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Good People and Good Investing

Test your knowledge of ethical investing and consuming

(This article appeared in Conscious Living, December, 2007)

By John Price, PhD

Recently I read a Chinese proverb which said, “To be a good artist you need to be a good person.” Immediately I thought that the same applies to investing: “To be a good investor you need to be a good person.”

With this in mind, I put together a list of questions to help you test your knowledge about the ethical side of investing and consuming. But first some background.

It is important to know the difference between investing and speculation. Speculation is primarily using money with high risk and little certainty of the outcome. In contrast, investing means taking action with a high degree of confidence of protecting your capital and getting a reasonable return.

It is also important to understand what your investing money is being used for. At the very least this means investing in companies with products and services that you believe in and may well use.

Investing without any thought about the consequences of what the company is doing is really just usury—money for money’s sake. With conscious investing we look for two components: confidence and alignment. Confidence in the financial outcome and alignment of the company’s goals with your own.

Some of the questions that you could ask before investing in a company include:

Does the company

• Produce safe and high-quality products that contribute to a better life
• Provide useful, life-affirming services
• Contribute to the local communities in which it is located
• Support the ecosystems on which they depend
• Invest in the health and development of its employees
• Treat their investors as partners in an open and transparent manner
You could start by looking at the company’s web site and reading the management statements contained in the annual reports. After that, you could even write to the company with specific questions. You can think of your self as an investigative reporter who has been asked to write an article on the company.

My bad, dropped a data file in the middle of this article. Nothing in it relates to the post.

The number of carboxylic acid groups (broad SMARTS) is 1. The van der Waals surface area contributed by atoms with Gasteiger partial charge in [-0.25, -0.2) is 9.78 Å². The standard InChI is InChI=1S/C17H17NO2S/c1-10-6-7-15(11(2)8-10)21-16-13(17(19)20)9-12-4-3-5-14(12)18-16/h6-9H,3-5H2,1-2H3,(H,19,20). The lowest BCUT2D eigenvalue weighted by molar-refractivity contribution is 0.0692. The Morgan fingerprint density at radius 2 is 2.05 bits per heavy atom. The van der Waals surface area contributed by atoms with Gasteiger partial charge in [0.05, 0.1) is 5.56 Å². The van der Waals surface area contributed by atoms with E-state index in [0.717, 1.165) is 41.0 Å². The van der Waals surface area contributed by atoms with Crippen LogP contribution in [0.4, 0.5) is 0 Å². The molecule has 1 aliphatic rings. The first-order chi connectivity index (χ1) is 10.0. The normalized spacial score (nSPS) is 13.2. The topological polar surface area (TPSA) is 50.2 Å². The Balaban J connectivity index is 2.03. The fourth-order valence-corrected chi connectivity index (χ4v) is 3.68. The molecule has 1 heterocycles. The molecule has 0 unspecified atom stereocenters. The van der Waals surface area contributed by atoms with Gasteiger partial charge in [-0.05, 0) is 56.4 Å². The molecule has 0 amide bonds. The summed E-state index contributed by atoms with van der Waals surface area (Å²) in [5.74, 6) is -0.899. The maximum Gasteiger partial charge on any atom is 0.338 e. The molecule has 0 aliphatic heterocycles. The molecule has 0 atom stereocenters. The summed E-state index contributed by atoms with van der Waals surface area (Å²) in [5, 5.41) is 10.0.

You may not be able to get all the information that you need, but you will be far ahead of the general investment community in your understanding of the company. This will be true not only regarding the ethical side of the business but also whether it is likely to be a profitable investment. In other words, in taking steps to be a good person by evaluating the ethical side of a business, you will also more likely be a good investor.

Now see how you go with the questionnaire. It looks at the areas of food production, gambling, ethical investing, farmer support, solar energy, greenhouse gases, microcredit banking, and genetically engineered foods.


Test Your Ethical Investing Knowledge

Answer the following questions to see test your knowledge of ethical investing and consumer activities.

Question 1: What is the 100 kilometre (or the 100 mile) diet?

(a) The preferred diet during an ultramarathon.
(b) The diet used when running more than 100 kilometres per week.
(c) A diet consisting of foods grown or produced within a 100 kilometre range of where you live.

Question 2: Aristocrat Leisure, an Australian company, had sales of $1.1 billion dollars last year, 75% from overseas. The company produces:
(a) Clothing for the high-end leisure market.
(b) Games for children.
(c) Poker machines and related gambling equipment.

Question 3: What is a positive screen?
(a) Electrically-charged window screens for keeping out mosquitos.
(b) Bed nets treated with insecticide used to combat malaria.
(c) Investment selection in a fund or portfolio that favours companies that make a positive or ethical contribution.

Question 4: If you go into a coffee shop and ask for a fair-trade coffee, the owner will:
(a) Become angry because he thinks that you are implying that he is overcharging you.
(b) Start bartering with you.
(c) Serve you coffee that from a plantation where the owners are guaranteed a fair price.

Question 5: What is sliver technology?
(a) High-tech food used by fashion models.
(b) Extremely thin credit cards designed so that you can fit more in your wallet or purse.
(c) Technology developed by the Australian National University and licensed to Origin Energy for producing very thin solar panels that use much less silicon.

Question 6: On a population basis, how much more greenhouse gases are produced in Australia than in Sweden.
(a) About the same.
(b) 2 times more.
(c) 3 times more.

Question 7: What is the Grameen Bank?
(a) A bank established by the World Bank for trading in grain crops.
(b) A sperm bank.
(c) A bank established in Bangladesh which makes very small loans to the poorest people.

Question 8: What is roundup?
(a) Cattle driven together for inspection.
(b) Anything herded together.
(c) A herbicide produced by Monsanto that does not effect the genetically-engineered crops also marketed by Monsanto.

Answers: The correct answer in each case is (c). Here is more background on each question.